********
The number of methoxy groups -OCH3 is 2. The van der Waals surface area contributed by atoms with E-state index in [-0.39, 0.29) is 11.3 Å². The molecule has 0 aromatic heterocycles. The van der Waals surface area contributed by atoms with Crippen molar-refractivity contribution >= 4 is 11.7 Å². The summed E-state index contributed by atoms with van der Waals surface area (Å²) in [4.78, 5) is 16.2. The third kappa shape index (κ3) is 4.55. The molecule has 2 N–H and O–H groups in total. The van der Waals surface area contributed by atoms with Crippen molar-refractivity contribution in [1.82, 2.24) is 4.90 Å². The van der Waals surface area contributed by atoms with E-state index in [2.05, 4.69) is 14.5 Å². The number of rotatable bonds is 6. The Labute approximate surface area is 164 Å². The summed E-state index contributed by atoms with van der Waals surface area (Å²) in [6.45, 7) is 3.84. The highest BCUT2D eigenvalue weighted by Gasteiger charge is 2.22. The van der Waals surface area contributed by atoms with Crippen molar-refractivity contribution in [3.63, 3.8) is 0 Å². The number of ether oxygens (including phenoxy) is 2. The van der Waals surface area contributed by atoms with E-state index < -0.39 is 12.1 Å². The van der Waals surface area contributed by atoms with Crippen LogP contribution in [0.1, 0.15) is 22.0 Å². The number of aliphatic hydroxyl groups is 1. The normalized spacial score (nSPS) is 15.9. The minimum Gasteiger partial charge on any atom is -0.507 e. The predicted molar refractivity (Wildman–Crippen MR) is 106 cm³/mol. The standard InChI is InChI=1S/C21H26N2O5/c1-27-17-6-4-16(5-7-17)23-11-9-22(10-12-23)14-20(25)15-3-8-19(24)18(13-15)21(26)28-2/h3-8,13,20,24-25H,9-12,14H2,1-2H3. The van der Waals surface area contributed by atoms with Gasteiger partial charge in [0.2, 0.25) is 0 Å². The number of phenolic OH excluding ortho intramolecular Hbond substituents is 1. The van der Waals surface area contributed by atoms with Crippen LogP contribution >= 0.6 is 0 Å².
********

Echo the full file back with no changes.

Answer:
The number of methoxy groups -OCH3 is 2. The van der Waals surface area contributed by atoms with E-state index in [-0.39, 0.29) is 11.3 Å². The molecule has 0 aromatic heterocycles. The van der Waals surface area contributed by atoms with Crippen molar-refractivity contribution >= 4 is 11.7 Å². The summed E-state index contributed by atoms with van der Waals surface area (Å²) in [4.78, 5) is 16.2. The third kappa shape index (κ3) is 4.55. The molecule has 2 N–H and O–H groups in total. The van der Waals surface area contributed by atoms with Crippen molar-refractivity contribution in [1.82, 2.24) is 4.90 Å². The van der Waals surface area contributed by atoms with E-state index in [2.05, 4.69) is 14.5 Å². The number of rotatable bonds is 6. The Labute approximate surface area is 164 Å². The summed E-state index contributed by atoms with van der Waals surface area (Å²) in [6.45, 7) is 3.84. The highest BCUT2D eigenvalue weighted by Gasteiger charge is 2.22. The van der Waals surface area contributed by atoms with Crippen molar-refractivity contribution in [3.63, 3.8) is 0 Å². The number of ether oxygens (including phenoxy) is 2. The van der Waals surface area contributed by atoms with E-state index < -0.39 is 12.1 Å². The van der Waals surface area contributed by atoms with Crippen LogP contribution in [0.1, 0.15) is 22.0 Å². The number of aliphatic hydroxyl groups is 1. The normalized spacial score (nSPS) is 15.9. The minimum Gasteiger partial charge on any atom is -0.507 e. The predicted molar refractivity (Wildman–Crippen MR) is 106 cm³/mol. The standard InChI is InChI=1S/C21H26N2O5/c1-27-17-6-4-16(5-7-17)23-11-9-22(10-12-23)14-20(25)15-3-8-19(24)18(13-15)21(26)28-2/h3-8,13,20,24-25H,9-12,14H2,1-2H3. The van der Waals surface area contributed by atoms with Gasteiger partial charge in [0.2, 0.25) is 0 Å². The number of phenolic OH excluding ortho intramolecular Hbond substituents is 1. The van der Waals surface area contributed by atoms with Crippen LogP contribution >= 0.6 is 0 Å².